Blue Zones identify areas of the world where people live measurably longer lives. The term grew out of work done by Gianni Pes and Michel Poulain, who identified Sardinia’s Nuoro province as having an unusually high concentration of centenarians. As the researchers zeroed in on areas with the highest longevity, they drew blue circles on a map, calling them Blue Zones.
Dan Buettner, author of The Blue Zone: Lessons for Living Longer from the People Who’ve Lived the Longest, identifies these hotspots, as well as factors they have in common. People around the world are using Buettner’s information to create blue zone cities, neighborhoods, and homes. Here are some ideas for creating a blue zone in your own home:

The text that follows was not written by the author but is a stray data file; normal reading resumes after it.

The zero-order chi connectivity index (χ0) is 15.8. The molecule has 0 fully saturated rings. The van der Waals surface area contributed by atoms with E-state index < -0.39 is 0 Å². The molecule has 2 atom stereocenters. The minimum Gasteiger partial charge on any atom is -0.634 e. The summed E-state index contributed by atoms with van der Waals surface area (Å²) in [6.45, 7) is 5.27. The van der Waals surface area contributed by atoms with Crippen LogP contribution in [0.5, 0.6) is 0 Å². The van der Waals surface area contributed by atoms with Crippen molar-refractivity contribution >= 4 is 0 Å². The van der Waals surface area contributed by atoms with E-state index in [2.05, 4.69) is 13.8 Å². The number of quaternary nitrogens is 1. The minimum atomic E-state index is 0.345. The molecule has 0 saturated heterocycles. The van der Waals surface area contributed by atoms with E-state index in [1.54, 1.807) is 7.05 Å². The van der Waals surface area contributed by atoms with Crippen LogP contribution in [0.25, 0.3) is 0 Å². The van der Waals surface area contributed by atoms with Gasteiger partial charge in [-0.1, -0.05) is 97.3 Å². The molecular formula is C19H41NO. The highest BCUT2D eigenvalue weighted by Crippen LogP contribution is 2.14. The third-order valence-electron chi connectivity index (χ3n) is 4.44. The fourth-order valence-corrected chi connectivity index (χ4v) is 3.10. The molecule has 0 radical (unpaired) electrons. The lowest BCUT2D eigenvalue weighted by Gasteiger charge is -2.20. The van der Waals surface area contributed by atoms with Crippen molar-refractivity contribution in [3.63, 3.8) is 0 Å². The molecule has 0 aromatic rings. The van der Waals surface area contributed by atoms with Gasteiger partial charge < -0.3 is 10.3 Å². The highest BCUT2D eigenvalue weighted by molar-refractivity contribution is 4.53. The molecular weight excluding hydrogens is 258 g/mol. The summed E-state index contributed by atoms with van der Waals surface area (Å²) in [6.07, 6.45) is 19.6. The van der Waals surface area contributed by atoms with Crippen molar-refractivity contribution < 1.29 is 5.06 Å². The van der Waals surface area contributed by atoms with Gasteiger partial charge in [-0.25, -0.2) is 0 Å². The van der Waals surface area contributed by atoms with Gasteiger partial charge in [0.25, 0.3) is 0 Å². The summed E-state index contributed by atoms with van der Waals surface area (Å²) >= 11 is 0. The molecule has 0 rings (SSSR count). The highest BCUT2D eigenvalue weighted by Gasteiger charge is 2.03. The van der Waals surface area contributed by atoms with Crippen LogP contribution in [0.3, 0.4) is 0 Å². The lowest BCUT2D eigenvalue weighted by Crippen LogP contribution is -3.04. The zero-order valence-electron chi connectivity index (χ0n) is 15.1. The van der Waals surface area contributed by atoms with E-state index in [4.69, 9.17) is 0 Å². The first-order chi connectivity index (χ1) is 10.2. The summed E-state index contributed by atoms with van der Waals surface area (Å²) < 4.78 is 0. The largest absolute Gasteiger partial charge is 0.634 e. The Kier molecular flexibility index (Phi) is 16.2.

Letting go of stress can significantly increase your lifespan. Therefore, de-stressing your home can help you live longer. Focus on creating areas that instantly make you want to take a deep, tension-relieving breath. These are places where you pursue a hobby, read, listen to music, meditate, or play games. Also organize your home so that everything has a place. Clean regularly. According to Psychology Today, clutter causes stress for any number of reasons: guilt over not cleaning, subtle signals to the brain that there’s more to do, visual stimuli which makes it harder to relax, and more.
Another way to create a blue zone at home: Spend more time outdoors. Blue zone residents tend to walk to more places, garden more, and simply enjoy being outdoors. Anything to reduce stress.
Other ideas: Blue Zone residents have more friendships, laugh more, eat high-fiber, low-carb diets, and get daily, but not strenuous exercise.